I have read in many tutorials that a user mode program cannot access the kernel memory and the memory of other processes.

But is this always true?

For example: couldn't the kernel map the kernel memory or the memory of some other process to the virtual address space of some process?


At least one prog I use takes advantage of using kernel space, netsniff-ng. Netsniff-ng is a zero-copy mechanism for capturing frames. It takes advantage by mapping the kernel space to user space. Specifically using the SOCKET_MMAP syscall. The results are fantastic. I have used to capture frames on a switch port running 2.1 Gbps with zero dropped frames.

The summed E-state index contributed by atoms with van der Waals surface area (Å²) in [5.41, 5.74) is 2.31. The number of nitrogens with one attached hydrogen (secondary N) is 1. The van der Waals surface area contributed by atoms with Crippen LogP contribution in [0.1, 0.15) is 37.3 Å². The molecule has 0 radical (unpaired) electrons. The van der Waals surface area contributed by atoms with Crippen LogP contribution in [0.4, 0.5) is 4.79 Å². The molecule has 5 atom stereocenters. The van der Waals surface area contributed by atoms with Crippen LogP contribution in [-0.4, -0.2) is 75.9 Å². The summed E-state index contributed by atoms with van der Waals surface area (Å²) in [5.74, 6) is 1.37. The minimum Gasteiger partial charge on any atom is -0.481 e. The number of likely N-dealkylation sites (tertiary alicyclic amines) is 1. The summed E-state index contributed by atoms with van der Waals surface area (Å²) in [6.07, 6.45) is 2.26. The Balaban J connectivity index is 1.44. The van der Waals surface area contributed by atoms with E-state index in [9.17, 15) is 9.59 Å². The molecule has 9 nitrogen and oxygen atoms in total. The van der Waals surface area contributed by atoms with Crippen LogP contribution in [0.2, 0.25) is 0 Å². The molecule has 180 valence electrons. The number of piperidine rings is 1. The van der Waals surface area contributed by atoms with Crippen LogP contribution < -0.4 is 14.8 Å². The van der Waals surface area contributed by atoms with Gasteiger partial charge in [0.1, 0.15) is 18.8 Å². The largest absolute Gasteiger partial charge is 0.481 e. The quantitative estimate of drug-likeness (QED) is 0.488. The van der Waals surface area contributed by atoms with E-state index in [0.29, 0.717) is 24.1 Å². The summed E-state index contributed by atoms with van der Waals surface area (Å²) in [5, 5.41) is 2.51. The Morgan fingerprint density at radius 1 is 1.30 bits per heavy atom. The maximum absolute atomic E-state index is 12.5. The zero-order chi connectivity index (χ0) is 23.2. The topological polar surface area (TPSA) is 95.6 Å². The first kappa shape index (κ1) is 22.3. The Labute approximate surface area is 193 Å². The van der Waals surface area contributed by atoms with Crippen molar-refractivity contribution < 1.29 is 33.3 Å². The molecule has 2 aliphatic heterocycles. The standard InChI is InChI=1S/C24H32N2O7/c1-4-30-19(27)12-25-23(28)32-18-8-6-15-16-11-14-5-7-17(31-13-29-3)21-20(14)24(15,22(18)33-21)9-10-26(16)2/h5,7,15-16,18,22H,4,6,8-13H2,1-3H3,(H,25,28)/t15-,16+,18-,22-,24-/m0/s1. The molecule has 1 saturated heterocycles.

Click here to see how the SOCKET_MMAP syscall functions and it may give you some ideas


You can read kernel address by reading the file /dev/mem.

You need to be root and the Linux kernel need to be compiled with CONFIG_STRICT_DEVMEM=n (many distributions enable CONFIG_STRICT_DEVMEM by default for security)

You can try this GitHub project I wrote: link


To access memory of other processes, you need capabilities that normal users do not have. However if you gain these capabilities, e.g. by becoming root, then you can do it.

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